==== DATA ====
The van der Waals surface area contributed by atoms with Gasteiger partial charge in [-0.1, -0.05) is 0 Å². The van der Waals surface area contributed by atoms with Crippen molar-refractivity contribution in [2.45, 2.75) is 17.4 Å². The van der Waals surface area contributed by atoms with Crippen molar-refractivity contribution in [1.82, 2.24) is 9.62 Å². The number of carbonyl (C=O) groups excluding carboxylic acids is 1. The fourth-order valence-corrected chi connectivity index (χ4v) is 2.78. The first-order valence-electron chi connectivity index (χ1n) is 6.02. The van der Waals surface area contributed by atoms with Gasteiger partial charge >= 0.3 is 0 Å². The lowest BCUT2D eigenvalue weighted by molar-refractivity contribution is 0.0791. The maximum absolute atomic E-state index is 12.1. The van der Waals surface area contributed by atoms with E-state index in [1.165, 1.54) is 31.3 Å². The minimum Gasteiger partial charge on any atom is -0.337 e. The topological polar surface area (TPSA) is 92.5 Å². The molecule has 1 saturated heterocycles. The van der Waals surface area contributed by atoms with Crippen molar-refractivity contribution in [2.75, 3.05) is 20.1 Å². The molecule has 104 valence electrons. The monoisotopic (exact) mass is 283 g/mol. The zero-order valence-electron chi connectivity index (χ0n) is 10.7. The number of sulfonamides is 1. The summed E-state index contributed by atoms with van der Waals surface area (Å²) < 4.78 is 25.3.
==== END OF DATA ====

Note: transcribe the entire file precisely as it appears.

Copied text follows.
The van der Waals surface area contributed by atoms with Gasteiger partial charge in [-0.1, -0.05) is 0 Å². The van der Waals surface area contributed by atoms with Crippen molar-refractivity contribution in [2.45, 2.75) is 17.4 Å². The van der Waals surface area contributed by atoms with Crippen molar-refractivity contribution in [1.82, 2.24) is 9.62 Å². The number of carbonyl (C=O) groups excluding carboxylic acids is 1. The fourth-order valence-corrected chi connectivity index (χ4v) is 2.78. The first-order valence-electron chi connectivity index (χ1n) is 6.02. The van der Waals surface area contributed by atoms with Gasteiger partial charge >= 0.3 is 0 Å². The lowest BCUT2D eigenvalue weighted by molar-refractivity contribution is 0.0791. The maximum absolute atomic E-state index is 12.1. The van der Waals surface area contributed by atoms with E-state index in [1.165, 1.54) is 31.3 Å². The minimum Gasteiger partial charge on any atom is -0.337 e. The topological polar surface area (TPSA) is 92.5 Å². The molecule has 1 saturated heterocycles. The van der Waals surface area contributed by atoms with Crippen molar-refractivity contribution in [2.75, 3.05) is 20.1 Å². The molecule has 104 valence electrons. The monoisotopic (exact) mass is 283 g/mol. The zero-order valence-electron chi connectivity index (χ0n) is 10.7. The number of sulfonamides is 1. The summed E-state index contributed by atoms with van der Waals surface area (Å²) < 4.78 is 25.3.